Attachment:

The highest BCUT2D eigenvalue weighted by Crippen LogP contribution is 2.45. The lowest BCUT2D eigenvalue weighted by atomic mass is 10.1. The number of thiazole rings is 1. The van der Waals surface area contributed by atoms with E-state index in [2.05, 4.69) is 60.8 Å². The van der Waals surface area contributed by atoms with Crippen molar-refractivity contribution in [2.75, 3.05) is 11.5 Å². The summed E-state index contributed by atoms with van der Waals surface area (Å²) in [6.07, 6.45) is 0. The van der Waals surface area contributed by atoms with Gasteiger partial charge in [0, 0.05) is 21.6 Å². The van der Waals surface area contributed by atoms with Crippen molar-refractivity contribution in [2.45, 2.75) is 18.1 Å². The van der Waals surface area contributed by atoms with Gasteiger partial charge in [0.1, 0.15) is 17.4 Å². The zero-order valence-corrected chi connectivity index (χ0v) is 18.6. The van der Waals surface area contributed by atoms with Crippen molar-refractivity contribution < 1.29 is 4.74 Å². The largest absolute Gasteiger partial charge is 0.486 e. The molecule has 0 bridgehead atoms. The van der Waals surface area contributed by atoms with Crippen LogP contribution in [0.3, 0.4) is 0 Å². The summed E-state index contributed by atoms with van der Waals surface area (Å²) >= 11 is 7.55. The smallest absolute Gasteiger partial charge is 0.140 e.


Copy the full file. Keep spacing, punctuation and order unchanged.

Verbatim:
The highest BCUT2D eigenvalue weighted by Crippen LogP contribution is 2.45. The lowest BCUT2D eigenvalue weighted by atomic mass is 10.1. The number of thiazole rings is 1. The van der Waals surface area contributed by atoms with E-state index in [2.05, 4.69) is 60.8 Å². The van der Waals surface area contributed by atoms with Crippen molar-refractivity contribution in [2.75, 3.05) is 11.5 Å². The summed E-state index contributed by atoms with van der Waals surface area (Å²) in [6.07, 6.45) is 0. The van der Waals surface area contributed by atoms with Gasteiger partial charge in [0, 0.05) is 21.6 Å². The van der Waals surface area contributed by atoms with Crippen molar-refractivity contribution in [2.45, 2.75) is 18.1 Å². The van der Waals surface area contributed by atoms with Gasteiger partial charge in [0.1, 0.15) is 17.4 Å². The zero-order valence-corrected chi connectivity index (χ0v) is 18.6. The van der Waals surface area contributed by atoms with Crippen molar-refractivity contribution < 1.29 is 4.74 Å². The largest absolute Gasteiger partial charge is 0.486 e. The molecule has 0 bridgehead atoms. The van der Waals surface area contributed by atoms with Crippen LogP contribution in [0.3, 0.4) is 0 Å². The summed E-state index contributed by atoms with van der Waals surface area (Å²) >= 11 is 7.55. The smallest absolute Gasteiger partial charge is 0.140 e.